Where was Kett anyway, he thought, as Henrick downed another pint of honey ale? He hadn’t seen her since they’d arrive in the town and that was strange because no matter what he thought of Kett she at least always ate with them and bowed her head when he spoke the blessing. Sometimes, mistakenly, he believed that there were worse Blades they could be traipsing around the Iron Lands with. That was always a very brief belief. A day’s marching from gatetown to gatetown, sniffing after snippets of hearsay was enough to make Prenvice hate Kett almost as much as he hated Arl Henrick.
He took a sip of his own beer. It was sour and full of bits of something he didn’t want to guess at. He was sixteen, that was no age, and he still had time to become an Arl before the Dominard started wondering what was taking him so long. He took another sip of beer. It didn’t get better. His life was a bit like that at the moment, he kept taking sip after sip hoping the next one would be better and it never was. He looked at Arl Henrick, the Arl’s fat head lolling, strands of grey hair dangling into his beer. Maybe I should be more like him, he thought, maybe I should take big gulps of life instead of little sips.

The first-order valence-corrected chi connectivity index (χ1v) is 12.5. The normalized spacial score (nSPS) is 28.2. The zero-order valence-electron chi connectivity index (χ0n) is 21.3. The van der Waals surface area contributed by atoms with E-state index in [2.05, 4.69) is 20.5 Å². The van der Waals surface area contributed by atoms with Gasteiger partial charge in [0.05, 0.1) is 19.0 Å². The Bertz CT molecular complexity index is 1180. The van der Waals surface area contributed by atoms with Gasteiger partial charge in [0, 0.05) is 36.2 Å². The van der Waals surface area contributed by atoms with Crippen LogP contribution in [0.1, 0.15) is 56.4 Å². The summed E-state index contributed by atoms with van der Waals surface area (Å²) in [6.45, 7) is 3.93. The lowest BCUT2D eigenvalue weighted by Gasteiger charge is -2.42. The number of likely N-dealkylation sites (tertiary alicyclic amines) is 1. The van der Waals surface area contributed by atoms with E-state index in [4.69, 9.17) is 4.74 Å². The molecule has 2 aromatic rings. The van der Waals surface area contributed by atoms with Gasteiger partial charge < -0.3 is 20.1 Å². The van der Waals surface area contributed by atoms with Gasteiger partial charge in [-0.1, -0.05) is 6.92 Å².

The pub door swung open. He craned his head around Arl Henrick’s to see if it was Kett but it was only a rain-soaked traveller. Raining again, he sighed, another night under a sagging tent.
They never had enough coins to stay under the roof of even the cheapest pub so every night the three of them squeezed into Kett’s tent. He couldn’t remember the last time he’d had a good night’s sleep. It was either Arl Henrick almost rolling on top of him and crushing him or Kett talking in her sleep again. Shadows. Mist. The dead. It wasn’t enough for her to spend her every waking moment obsessing over them she took them into her dreams.